Capitalizing on established and emerging interdisciplinary strengths, the College of Engineering plans to offer new graduate degree programs in Materials Science and Engineering, Biomedical Engineering and Systems Engineering in the coming year.
The College plans to expand its existing master’s and doctoral programs in biomedical engineering to include a Master of Engineering degree. Unlike the existing programs, the new degree will not require a thesis and is aimed at biomedical engineers working in industry. A similar degree in Systems Engineering, as well as a new Master of Science degree, will complement an existing doctoral program in that area.
New programs in Materials Science and Engineering will include Master of Science and doctoral degrees, the latter having both post-bachelor’s and post-master’s tracks. Courses in the Materials Science and Engineering degree programs are likely to be drawn from the College of Engineering as well as other departments throughout Boston University, such as physics and chemistry.
“The new degree programs in Materials Science and Engineering will be truly interdisciplinary,” Professor Soumendra Basu said. “They will bring together materials researchers from various departments and colleges into the same classrooms and help build a community that fosters new collaborative research ideas.”
While a formal degree in Materials Science and Engineering did not exist previously at Boston University, there has long been materials science expertise among the faculty. Materials science applications to solid-state materials, energy materials, biomaterials and materials processing have long been productive faculty research avenues.
“Boston University is already home to outstanding materials scientists,” Professor Theodore Moustakas said. “The new program will provide faculty and students a new base to practice their interdisciplinary research.”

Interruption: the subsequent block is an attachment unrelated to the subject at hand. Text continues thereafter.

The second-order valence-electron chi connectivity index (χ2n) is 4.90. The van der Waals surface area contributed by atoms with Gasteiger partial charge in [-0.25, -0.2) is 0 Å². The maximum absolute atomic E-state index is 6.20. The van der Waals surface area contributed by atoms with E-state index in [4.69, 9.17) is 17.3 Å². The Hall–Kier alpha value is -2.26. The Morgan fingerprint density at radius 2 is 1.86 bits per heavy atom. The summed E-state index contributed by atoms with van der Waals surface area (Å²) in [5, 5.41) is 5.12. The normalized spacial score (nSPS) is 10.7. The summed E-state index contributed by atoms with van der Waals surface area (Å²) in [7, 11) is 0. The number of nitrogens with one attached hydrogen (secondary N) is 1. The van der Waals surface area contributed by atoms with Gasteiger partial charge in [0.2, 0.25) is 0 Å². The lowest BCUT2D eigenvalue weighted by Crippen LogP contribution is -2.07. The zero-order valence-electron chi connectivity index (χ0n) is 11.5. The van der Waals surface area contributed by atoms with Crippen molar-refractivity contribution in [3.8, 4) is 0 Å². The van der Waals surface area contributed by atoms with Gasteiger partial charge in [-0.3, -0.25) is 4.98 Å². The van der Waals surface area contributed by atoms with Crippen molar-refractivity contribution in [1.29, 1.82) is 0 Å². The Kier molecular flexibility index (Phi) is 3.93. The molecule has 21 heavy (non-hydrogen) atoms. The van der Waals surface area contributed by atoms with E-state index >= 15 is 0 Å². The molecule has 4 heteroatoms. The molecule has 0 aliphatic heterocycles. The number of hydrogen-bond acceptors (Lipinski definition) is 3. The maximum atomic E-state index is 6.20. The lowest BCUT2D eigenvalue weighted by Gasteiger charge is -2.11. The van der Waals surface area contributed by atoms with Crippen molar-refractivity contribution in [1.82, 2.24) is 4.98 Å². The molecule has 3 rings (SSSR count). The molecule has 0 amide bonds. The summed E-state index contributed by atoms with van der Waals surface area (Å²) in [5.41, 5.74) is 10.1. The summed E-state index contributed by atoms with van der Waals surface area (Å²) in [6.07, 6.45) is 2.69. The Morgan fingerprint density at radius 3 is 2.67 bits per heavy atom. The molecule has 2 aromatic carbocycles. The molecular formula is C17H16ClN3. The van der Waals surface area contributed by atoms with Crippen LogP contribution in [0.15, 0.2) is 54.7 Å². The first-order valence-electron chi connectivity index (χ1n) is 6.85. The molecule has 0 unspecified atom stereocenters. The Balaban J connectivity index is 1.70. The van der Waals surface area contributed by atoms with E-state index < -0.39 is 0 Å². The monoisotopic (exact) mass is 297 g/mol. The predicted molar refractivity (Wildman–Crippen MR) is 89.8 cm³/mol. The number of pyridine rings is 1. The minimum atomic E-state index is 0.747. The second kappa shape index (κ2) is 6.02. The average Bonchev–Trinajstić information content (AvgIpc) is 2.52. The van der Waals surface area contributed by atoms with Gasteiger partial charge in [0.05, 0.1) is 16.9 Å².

The Master of Engineering in Biomedical Engineering has been developed specifically for students seeking careers in the biomedical industry and will focus on the transfer of innovation from research lab to practical use. The 32-credit degree will allow students with careers in biomedical industry, as well as those interested in entering the field, the opportunity to learn more about this area while focusing on topics relevant to industry, such as intellectual property and commercialization. The program is designed for students interested in engineering design, development, manufacturing and management.
“The Master of Engineering in BME is an innovative program that blends graduate-level engineering coursework with topics related to technology evaluation, translation and intellectual property,” said Professor Solomon Eisenberg, the BME chairman ad interim. “We feel this program will be more attractive to practicing professionals than the more research-oriented M.S. program.”
Training students in complex systems analysis, and control and decision sciences, the new Master of Science and Master of Engineering degrees in Systems Engineering will augment the Ph.D. program and further capitalize on the research activities of faculty affiliated with the Center for Information and Systems Engineering (CISE).
The new Systems Engineering programs will offer a balance between theory and application, appealing to both industry professionals and students continuing from a B.S. with quantitative backgrounds. The more research-based M.S. will require a thesis, while the M. Eng. will focus more on practicum with advanced project work in lieu of a thesis. With a variety of minor concentration areas, graduates of these new programs will be able to pursue either doctoral research or employment opportunities in communications and networks, computational and systems biology, control systems and robotics, financial engineering, manufacturing systems and supply chains, and operations research.
“Systems engineering is a reflection of a world increasingly consisting of many hardware and software components with complex interactions that define a system,” Professor Christos Cassandras said. “This requires a science for designing, managing and maintaining such a system in diverse application environments. Indeed, engineering as a whole is rapidly becoming more interdisciplinary.”